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Exhibition Road

Did you know… Exhibition Road is being transformed into one of the most important public spaces in the heart of London’s most popular cultural district.

The road, which attracts 11 million visitors a year, is home to some of the greatest visitor attractions in the country, an extraordinary collection of world class institutions including the V&A Museum, the Natural History and Science Museums, Imperial College, Royal Albert Hall, Royal Geographical Society and the Royal College of Art.


It is changing from an area dominated by cars to one that puts people first.

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The crowded, narrow pavements and heavy traffic will go. In their place there will be a new streetscape with elegant kerb-free paving surface, new tree planting and street furniture and displays of public art bringing about a café culture feel to the area suitably in time for the 2012 Olympics.


Accurately mapping the sub-surface was a huge undertaking that first required a search for services maps of the utilities, tunnels and vent shafts some of which were over 150 years old and of doubtful accuracy.


Once this was complete, the existence and exact location of the services and of any previously unmapped sub-surface objects had to be verified. No easy task as this had to be done without digging holes and without disrupting the daily life of Exhibition Road. SUMO, a specialist survey company, was brought in by Project Centre, the design consultant. They carried out the work at night using innovative geophysics survey technologies including ground penetrating radar.


A vast amount of geospatial data was gathered that took several months to analyse and turn into properly positioned spatial context.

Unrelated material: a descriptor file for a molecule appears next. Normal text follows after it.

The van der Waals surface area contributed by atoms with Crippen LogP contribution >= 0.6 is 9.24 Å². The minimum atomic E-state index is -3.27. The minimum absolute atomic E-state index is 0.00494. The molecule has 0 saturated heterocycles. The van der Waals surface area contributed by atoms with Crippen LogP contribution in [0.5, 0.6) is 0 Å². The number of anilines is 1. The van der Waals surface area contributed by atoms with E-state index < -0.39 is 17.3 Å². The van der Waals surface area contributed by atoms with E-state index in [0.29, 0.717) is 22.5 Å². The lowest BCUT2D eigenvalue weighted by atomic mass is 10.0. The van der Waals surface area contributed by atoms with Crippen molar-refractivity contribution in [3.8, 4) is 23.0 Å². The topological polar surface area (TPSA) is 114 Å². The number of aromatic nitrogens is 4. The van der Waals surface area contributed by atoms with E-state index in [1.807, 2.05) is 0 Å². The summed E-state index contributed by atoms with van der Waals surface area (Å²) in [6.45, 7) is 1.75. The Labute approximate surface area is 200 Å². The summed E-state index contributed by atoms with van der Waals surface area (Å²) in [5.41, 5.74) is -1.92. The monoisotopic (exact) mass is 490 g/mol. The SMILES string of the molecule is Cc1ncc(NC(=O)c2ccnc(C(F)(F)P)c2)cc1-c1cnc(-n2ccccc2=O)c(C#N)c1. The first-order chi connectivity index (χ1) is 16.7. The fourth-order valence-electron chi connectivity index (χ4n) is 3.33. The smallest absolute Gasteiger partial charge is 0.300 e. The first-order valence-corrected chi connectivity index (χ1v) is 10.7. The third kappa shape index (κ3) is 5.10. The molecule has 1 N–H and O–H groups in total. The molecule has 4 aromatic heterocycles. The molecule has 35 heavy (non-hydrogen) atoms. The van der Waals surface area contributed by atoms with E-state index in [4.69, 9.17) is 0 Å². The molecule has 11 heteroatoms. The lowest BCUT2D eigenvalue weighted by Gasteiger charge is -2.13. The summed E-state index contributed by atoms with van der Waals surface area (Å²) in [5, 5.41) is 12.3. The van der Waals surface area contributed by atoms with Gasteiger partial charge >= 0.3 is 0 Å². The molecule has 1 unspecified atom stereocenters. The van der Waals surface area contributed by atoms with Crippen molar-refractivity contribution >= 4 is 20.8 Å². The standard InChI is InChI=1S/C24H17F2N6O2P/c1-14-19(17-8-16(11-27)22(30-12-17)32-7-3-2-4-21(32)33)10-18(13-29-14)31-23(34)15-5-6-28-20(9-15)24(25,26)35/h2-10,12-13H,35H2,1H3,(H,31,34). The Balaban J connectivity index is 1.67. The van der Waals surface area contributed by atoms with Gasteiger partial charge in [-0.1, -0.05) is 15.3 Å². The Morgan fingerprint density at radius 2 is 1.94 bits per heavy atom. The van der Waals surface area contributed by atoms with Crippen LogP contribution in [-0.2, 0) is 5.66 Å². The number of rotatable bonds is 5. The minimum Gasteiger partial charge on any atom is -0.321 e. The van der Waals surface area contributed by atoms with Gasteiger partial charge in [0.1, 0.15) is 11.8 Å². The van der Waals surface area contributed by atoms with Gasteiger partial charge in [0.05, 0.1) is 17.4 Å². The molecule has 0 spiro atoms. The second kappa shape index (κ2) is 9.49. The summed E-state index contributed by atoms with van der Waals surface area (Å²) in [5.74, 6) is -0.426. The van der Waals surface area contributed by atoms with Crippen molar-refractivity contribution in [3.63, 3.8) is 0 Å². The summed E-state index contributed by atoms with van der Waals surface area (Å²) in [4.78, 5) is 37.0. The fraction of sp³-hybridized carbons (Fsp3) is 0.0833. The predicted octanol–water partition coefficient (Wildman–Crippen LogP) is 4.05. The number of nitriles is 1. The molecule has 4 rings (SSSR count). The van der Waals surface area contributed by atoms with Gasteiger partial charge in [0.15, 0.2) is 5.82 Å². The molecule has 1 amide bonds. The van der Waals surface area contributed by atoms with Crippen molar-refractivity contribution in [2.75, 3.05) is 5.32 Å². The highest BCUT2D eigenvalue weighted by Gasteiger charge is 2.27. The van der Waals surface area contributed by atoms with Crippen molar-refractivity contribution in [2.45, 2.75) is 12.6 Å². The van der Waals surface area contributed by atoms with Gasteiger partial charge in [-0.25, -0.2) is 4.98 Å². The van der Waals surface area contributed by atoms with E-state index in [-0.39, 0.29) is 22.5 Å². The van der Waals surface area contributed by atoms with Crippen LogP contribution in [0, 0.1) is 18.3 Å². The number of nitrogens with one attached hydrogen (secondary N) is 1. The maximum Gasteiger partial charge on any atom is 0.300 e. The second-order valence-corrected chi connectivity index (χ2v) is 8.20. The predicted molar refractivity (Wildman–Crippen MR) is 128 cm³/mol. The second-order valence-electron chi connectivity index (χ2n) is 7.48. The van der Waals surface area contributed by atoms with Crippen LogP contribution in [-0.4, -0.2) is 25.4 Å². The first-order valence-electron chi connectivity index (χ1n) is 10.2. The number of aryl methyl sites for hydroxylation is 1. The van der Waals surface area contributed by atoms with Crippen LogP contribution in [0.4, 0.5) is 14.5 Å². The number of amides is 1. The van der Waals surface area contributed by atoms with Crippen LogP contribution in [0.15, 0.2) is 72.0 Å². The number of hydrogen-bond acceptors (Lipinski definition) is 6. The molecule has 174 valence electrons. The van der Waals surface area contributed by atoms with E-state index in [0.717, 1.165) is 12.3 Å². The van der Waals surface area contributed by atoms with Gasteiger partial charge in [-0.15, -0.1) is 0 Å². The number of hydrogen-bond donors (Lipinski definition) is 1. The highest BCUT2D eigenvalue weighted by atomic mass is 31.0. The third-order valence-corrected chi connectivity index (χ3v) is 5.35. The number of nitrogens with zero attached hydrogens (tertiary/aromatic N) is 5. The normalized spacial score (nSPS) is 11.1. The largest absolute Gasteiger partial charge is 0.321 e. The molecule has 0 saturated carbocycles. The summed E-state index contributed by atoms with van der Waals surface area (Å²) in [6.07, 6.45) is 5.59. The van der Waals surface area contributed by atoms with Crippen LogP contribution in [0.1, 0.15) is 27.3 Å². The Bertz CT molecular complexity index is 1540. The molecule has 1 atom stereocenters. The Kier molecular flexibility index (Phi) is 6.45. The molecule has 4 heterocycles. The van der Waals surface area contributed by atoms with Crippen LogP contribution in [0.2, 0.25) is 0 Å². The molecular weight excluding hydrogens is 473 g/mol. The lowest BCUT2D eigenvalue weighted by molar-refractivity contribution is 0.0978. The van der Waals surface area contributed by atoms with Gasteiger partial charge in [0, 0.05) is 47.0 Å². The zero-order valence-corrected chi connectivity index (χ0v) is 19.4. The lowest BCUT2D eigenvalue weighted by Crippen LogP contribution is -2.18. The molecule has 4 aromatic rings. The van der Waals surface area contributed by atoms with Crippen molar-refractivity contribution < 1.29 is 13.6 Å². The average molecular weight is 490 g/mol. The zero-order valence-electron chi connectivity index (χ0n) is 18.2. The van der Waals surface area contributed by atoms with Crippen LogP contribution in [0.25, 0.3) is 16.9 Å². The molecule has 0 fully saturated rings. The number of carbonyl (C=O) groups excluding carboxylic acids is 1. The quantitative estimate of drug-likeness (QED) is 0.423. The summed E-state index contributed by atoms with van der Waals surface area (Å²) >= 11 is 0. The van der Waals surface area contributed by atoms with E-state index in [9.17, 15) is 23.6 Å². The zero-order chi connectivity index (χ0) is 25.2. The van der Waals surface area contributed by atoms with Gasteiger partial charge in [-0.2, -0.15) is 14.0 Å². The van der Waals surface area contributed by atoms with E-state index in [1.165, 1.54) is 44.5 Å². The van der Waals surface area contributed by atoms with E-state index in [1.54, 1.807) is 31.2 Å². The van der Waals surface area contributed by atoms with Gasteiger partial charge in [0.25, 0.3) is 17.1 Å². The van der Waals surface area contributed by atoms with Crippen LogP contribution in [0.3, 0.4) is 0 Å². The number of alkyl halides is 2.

The old services maps were digitised to convert the data into a compatible format and all of the survey data, historical and new was integrated into one highly accurate 3D map in AutoCAD containing over 200 layers of information of the urban-infrastructure, buildings, roadways, buried services, tunnels and vent shafts, cellars and below ground anomalies.


The huge volume and complexity of mapping data revealed the roads and footways were enormously congested below the ground which presented serious challenges that Schal, the project managers had overcome to achieve the architect's design.


Editor’s Note: The Royal Borough of Kensington of Chelsea is working in partnership with the City of Westminster and the Mayor of London and Transport for London to transform Exhibition Road. SUMO worked on the project with Schal.




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Survey techniques used in this case study...


SUMO Survey
Utility detection
& mapping


Ground Probing Radar (GPR)


Electromagnetic Location (EML)

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